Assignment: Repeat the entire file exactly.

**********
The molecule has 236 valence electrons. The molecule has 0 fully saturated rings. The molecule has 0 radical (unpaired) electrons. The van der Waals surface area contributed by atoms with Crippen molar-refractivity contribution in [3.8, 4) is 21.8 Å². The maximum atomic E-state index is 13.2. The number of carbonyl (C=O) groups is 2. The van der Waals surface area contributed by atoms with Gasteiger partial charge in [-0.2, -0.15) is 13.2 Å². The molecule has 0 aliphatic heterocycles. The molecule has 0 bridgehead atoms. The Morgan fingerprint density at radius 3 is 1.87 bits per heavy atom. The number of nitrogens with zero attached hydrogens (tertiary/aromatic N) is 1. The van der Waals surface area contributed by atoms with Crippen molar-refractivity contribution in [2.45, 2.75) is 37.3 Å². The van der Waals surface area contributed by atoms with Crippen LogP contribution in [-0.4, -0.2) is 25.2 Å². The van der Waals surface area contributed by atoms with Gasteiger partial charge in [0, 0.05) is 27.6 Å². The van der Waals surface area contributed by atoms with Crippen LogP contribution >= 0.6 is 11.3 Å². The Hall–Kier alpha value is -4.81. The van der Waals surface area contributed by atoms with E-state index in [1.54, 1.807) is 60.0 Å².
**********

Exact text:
The molecule has 236 valence electrons. The molecule has 0 fully saturated rings. The molecule has 0 radical (unpaired) electrons. The van der Waals surface area contributed by atoms with Crippen molar-refractivity contribution in [3.8, 4) is 21.8 Å². The maximum atomic E-state index is 13.2. The number of carbonyl (C=O) groups is 2. The van der Waals surface area contributed by atoms with Gasteiger partial charge in [-0.2, -0.15) is 13.2 Å². The molecule has 0 aliphatic heterocycles. The molecule has 0 bridgehead atoms. The Morgan fingerprint density at radius 3 is 1.87 bits per heavy atom. The number of nitrogens with zero attached hydrogens (tertiary/aromatic N) is 1. The van der Waals surface area contributed by atoms with Crippen molar-refractivity contribution in [2.45, 2.75) is 37.3 Å². The van der Waals surface area contributed by atoms with Crippen LogP contribution in [-0.4, -0.2) is 25.2 Å². The van der Waals surface area contributed by atoms with Gasteiger partial charge in [0, 0.05) is 27.6 Å². The van der Waals surface area contributed by atoms with Crippen LogP contribution >= 0.6 is 11.3 Å². The Hall–Kier alpha value is -4.81. The van der Waals surface area contributed by atoms with E-state index in [1.54, 1.807) is 60.0 Å².